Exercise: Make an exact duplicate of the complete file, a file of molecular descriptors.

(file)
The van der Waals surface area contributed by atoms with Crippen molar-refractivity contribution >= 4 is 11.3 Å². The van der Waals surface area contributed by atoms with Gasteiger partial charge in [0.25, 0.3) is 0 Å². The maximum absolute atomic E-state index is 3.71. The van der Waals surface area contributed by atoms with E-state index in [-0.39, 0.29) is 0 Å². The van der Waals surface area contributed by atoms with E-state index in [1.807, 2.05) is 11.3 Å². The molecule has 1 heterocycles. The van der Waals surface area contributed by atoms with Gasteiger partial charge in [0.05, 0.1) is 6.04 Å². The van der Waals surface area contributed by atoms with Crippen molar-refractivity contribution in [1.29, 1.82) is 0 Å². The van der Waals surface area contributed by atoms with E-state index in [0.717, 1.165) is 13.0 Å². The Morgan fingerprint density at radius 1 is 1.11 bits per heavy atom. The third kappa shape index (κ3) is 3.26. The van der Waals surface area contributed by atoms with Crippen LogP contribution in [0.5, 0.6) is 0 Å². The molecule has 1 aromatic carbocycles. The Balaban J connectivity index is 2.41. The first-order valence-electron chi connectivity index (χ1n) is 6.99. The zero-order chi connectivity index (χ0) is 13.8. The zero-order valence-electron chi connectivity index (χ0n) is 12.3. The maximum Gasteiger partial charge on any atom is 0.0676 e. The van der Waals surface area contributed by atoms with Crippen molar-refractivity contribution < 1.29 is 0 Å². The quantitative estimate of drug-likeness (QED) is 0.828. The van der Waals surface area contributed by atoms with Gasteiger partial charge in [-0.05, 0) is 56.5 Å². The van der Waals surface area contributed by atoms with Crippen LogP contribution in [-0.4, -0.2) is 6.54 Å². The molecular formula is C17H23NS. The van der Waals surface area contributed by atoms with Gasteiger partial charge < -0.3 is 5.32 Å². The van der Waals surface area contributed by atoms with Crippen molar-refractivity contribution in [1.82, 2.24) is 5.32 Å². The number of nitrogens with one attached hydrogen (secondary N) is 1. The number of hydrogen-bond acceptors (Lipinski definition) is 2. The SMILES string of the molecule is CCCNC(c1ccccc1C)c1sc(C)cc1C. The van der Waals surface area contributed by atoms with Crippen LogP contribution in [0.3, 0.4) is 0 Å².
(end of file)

The van der Waals surface area contributed by atoms with Crippen molar-refractivity contribution >= 4 is 11.3 Å². The van der Waals surface area contributed by atoms with Gasteiger partial charge in [0.25, 0.3) is 0 Å². The maximum absolute atomic E-state index is 3.71. The van der Waals surface area contributed by atoms with E-state index in [-0.39, 0.29) is 0 Å². The van der Waals surface area contributed by atoms with E-state index in [1.807, 2.05) is 11.3 Å². The molecule has 1 heterocycles. The van der Waals surface area contributed by atoms with Gasteiger partial charge in [0.05, 0.1) is 6.04 Å². The van der Waals surface area contributed by atoms with Crippen molar-refractivity contribution in [1.29, 1.82) is 0 Å². The van der Waals surface area contributed by atoms with E-state index in [0.717, 1.165) is 13.0 Å². The Morgan fingerprint density at radius 1 is 1.11 bits per heavy atom. The third kappa shape index (κ3) is 3.26. The van der Waals surface area contributed by atoms with Crippen LogP contribution in [0.5, 0.6) is 0 Å². The molecule has 1 aromatic carbocycles. The Balaban J connectivity index is 2.41. The first-order valence-electron chi connectivity index (χ1n) is 6.99. The zero-order chi connectivity index (χ0) is 13.8. The zero-order valence-electron chi connectivity index (χ0n) is 12.3. The maximum Gasteiger partial charge on any atom is 0.0676 e. The van der Waals surface area contributed by atoms with Crippen molar-refractivity contribution < 1.29 is 0 Å². The quantitative estimate of drug-likeness (QED) is 0.828. The van der Waals surface area contributed by atoms with Gasteiger partial charge in [-0.05, 0) is 56.5 Å². The van der Waals surface area contributed by atoms with Crippen LogP contribution in [-0.4, -0.2) is 6.54 Å². The molecular formula is C17H23NS. The van der Waals surface area contributed by atoms with Gasteiger partial charge < -0.3 is 5.32 Å². The van der Waals surface area contributed by atoms with Crippen molar-refractivity contribution in [1.82, 2.24) is 5.32 Å². The number of nitrogens with one attached hydrogen (secondary N) is 1. The number of hydrogen-bond acceptors (Lipinski definition) is 2. The SMILES string of the molecule is CCCNC(c1ccccc1C)c1sc(C)cc1C. The van der Waals surface area contributed by atoms with Crippen LogP contribution in [0.3, 0.4) is 0 Å².